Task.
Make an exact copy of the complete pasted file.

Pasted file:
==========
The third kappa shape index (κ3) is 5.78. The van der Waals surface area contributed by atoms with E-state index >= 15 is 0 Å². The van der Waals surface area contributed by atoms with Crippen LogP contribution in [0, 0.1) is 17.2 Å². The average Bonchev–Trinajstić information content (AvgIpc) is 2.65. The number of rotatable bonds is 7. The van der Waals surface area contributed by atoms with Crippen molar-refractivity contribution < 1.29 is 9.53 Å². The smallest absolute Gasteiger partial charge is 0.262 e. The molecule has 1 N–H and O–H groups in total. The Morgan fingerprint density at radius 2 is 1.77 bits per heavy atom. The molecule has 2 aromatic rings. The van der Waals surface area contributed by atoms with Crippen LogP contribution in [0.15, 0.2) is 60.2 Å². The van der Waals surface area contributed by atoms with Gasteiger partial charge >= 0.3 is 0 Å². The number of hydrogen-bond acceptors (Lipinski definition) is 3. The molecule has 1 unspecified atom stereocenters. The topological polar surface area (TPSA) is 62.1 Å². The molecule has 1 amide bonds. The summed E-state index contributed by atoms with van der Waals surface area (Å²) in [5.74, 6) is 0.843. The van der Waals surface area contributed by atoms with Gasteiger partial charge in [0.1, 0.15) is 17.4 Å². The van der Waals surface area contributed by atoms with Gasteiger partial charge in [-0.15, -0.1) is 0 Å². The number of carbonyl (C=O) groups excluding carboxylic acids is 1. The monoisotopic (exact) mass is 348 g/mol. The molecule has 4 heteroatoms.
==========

The third kappa shape index (κ3) is 5.78. The van der Waals surface area contributed by atoms with E-state index >= 15 is 0 Å². The van der Waals surface area contributed by atoms with Crippen LogP contribution in [0, 0.1) is 17.2 Å². The average Bonchev–Trinajstić information content (AvgIpc) is 2.65. The number of rotatable bonds is 7. The van der Waals surface area contributed by atoms with Crippen molar-refractivity contribution < 1.29 is 9.53 Å². The smallest absolute Gasteiger partial charge is 0.262 e. The molecule has 1 N–H and O–H groups in total. The Morgan fingerprint density at radius 2 is 1.77 bits per heavy atom. The molecule has 2 aromatic rings. The van der Waals surface area contributed by atoms with Crippen LogP contribution in [0.15, 0.2) is 60.2 Å². The van der Waals surface area contributed by atoms with Gasteiger partial charge >= 0.3 is 0 Å². The number of hydrogen-bond acceptors (Lipinski definition) is 3. The molecule has 1 unspecified atom stereocenters. The topological polar surface area (TPSA) is 62.1 Å². The molecule has 1 amide bonds. The summed E-state index contributed by atoms with van der Waals surface area (Å²) in [5.74, 6) is 0.843. The van der Waals surface area contributed by atoms with Gasteiger partial charge in [0.1, 0.15) is 17.4 Å². The van der Waals surface area contributed by atoms with Gasteiger partial charge in [-0.15, -0.1) is 0 Å². The number of carbonyl (C=O) groups excluding carboxylic acids is 1. The monoisotopic (exact) mass is 348 g/mol. The molecule has 4 heteroatoms.